By Gary M. White, MD
Erythroplasia of Queyrat is a term used to describe squamous cell carcinoma in situ of the penis. Several risk factors have been noted including lack of circumcision in infancy or early childhood, HPV infection, balanitis, and smoking. Other factors may be related including the chronic presence of smegma (which may be converted to carcinogenic agents by Mycobacterium smegmatis), phimosis, PUVA therapy, and the presence of lichen sclerosus.
A fixed red area on the glans that slowly expands over time is characteristic. Usually, the patient is an elderly, uncircumcised man. This disease represents a squamous cell carcinoma in situ, although a frankly invasive squamous cell carcinoma may be found. The urethral area should be evaluated if the lesion involves that area.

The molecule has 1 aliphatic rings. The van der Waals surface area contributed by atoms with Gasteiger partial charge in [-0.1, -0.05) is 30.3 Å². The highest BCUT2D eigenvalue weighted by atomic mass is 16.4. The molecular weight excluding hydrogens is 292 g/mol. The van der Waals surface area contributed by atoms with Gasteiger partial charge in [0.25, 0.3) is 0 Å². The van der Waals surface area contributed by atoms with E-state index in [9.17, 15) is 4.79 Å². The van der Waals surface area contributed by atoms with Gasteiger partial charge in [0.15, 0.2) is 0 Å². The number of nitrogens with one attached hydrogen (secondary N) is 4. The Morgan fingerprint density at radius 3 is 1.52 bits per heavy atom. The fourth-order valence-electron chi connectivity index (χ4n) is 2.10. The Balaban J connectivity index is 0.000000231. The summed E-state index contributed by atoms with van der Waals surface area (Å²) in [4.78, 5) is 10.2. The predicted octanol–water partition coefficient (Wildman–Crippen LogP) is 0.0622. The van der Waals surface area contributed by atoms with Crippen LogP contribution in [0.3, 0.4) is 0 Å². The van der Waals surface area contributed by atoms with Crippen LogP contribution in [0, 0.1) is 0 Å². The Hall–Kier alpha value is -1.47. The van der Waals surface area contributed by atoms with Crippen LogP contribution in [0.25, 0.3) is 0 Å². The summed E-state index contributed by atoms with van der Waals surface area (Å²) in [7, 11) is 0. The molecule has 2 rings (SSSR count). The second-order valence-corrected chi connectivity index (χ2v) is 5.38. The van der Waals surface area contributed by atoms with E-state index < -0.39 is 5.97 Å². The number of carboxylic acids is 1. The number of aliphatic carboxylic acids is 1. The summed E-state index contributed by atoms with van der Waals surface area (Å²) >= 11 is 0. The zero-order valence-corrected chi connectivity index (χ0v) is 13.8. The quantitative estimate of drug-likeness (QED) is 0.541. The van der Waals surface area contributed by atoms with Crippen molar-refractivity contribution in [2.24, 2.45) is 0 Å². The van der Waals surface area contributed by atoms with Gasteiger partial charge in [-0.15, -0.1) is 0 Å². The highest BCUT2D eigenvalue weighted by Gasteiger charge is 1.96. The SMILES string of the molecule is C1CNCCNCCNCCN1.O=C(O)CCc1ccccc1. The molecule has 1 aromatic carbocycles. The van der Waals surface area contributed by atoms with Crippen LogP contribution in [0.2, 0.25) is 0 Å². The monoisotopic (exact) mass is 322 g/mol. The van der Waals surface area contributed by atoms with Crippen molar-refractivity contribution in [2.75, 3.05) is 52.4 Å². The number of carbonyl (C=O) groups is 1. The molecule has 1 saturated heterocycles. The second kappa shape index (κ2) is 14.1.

Surgical excision is the treatment of choice. Mohs surgery may help conserve tissue. Imiquimod has been gaining acceptance. A typical regimen is application QOD for 12 weeks. Alternatives include laser ablation with the CO2 or the Nd:YAG with or without acetic acid presoak or topical application of 5-FU.
See also Penile Intraepithelial Neoplasia
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